Authorizes claiming authorities or agents to retain electronic, telecommunications or surveillance equipment or devices, computers, or office equipment for law enforcement purposes in civil forfeiture actions for the proceeds of a crime.
TITLE OF BILL: An act to amend the civil practice law and rules, in
relation to authorizing a claiming authority to retain personal
property for law enforcement purposes
PURPOSE: This bill permits law enforcement officials to retain seized
property, such as electronic, telecommunications or surveillance
equipment or devices, computers, or office equipment that has been
seized and forfeited, after approval of the court, in order to utilize
such personal property for law enforcement purposes.
SUMMARY OF PROVISIONS:
Section 1: Amends Civil Practice Law and Rules section 1349 to add
property such as electronic, telecommunications or surveillance
equipment or devices, ox office equipment to items such as vehicles,
vessels, and aircraft which may be currently retained by state and
local law enforcement entities after forfeiture and used for law
EXISTING LAW: This valuable equipment cannot now be used by law
JUSTIFICATION: Under current law, any vehicle, vessel or aircraft
that is seized by and forfeited to a state or local law enforcement
agency as a "proceeds of a crime" may be retained by the seizing
jurisdiction, after court approval, and then used for such office's
law enforcement activities, The current law enhances the ability of
state and local law enforcement officials to combat crime, while at
the same time saving taxpayer dollars by avoiding the need to purchase
these expensive items. Further, if such items were auctioned off at
public auction, the proceeds received from such auctions are generally
much less than the market value of such assets or the price to
purchase such assets new. Further, there is a cost to auction off such
assets and costs are incurred to store such vehicles, vessels or
aircraft before such auction.
Law enforcement agencies often seize valuable electronic equipment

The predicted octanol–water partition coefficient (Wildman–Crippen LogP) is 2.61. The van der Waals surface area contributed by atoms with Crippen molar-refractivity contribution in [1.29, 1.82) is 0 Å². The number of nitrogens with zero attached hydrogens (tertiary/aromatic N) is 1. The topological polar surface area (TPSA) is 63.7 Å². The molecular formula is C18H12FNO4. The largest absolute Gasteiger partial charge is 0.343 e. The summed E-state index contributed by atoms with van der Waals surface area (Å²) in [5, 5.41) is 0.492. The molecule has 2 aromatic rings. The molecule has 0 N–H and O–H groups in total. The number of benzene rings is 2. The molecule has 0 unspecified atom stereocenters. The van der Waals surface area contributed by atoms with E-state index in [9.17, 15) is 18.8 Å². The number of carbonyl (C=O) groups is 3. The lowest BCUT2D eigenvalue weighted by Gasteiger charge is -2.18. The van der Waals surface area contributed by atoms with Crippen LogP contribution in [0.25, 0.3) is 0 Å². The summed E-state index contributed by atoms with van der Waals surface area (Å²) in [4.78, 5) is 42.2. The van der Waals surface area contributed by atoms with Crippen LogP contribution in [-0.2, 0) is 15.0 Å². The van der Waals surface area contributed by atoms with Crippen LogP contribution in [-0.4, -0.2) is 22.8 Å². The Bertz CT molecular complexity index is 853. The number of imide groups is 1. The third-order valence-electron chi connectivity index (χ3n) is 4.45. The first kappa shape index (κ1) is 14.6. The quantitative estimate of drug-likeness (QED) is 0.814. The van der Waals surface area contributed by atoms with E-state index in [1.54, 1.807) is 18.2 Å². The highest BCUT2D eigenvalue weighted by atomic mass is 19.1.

such as computers, video equipment, telecommunications or office
equipment, fax machines, and surveillance equipment such as night
vision goggles which are superior to the equipment used by police
agencies. Further, this equipment could be used to help combat crime
or reduce auto theft. Unfortunately, under current law, such
electronic equipment cannot be forfeited. Instead, this valuable
equipment must be auctioned off in accordance CPLR Article 51 at very
The auction process is slow and costly, and produces only a fraction
of the value of the goods, even when the electronic equipment is in
good condition. In addition, once possessed, such law enforcement
offices could share this equipment with other law enforcement agencies
to help reduce their operating and capital costs as well.
In addition, since the Federal Government has a more extensive civil
forfeiture law, often state and local law enforcement agencies will
allow a federal law enforcement agency to take the lead in an arrest
and seizure of property to take advantage of the Federal civil
forfeiture law. Hence, the current wide dichotomy between New York
State and Federal civil forfeiture laws, forces state and local law
enforcement to find willing federal partners to conduct arrests and
seize property. However, Federal Law enforcement agencies are already
taxed to the limit and are concentrating more resources on the war on
terror, hence other crimes that tend to be more state based in their
enforcement such as drug trafficking, auto theft, auto insurance
fraud, and others is not a Federal priority as much as it is for local
law enforcement agencies.
This bill would allow state and local law enforcement agencies to
retain more seized equipment, after court approval, reduce the cost of
state and local governments by reducing auction, inventory, and
storage costs of seized property and the cost to purchase new office
equipment and other seized. properties.
This bill was revised to take into consideration the comments of the
NYS Association of Chiefs of police, the NYS District Attorneys
Association, and the NYS Sheriffs Association, to update this law.
All of these law enforcement associations now endorse and support this
LEGISLATIVE HISTORY: 2012: S. 3829-A - Referred to Codes
FISCAL IMPLICATIONS FOR STATE & LOCAL GOVERNMENTS: This measure would
have a beneficial fiscal impact. This is because it would make such
sophisticated equipment free and available for use by law enforcement
officials, instead of forcing such law enforcement agency to auction
off this seized equipment at well below its market value. This bill
should save municipal and state law enforcement agencies funds that
otherwise would need to be expended to purchase such sophisticated
LOCAL FISCAL IMPLICATIONS: This bill measure would positively help
the finances of municipal and state law enforcement agencies.
EFFECTIVE DATE: 30 days after it shall have become law.
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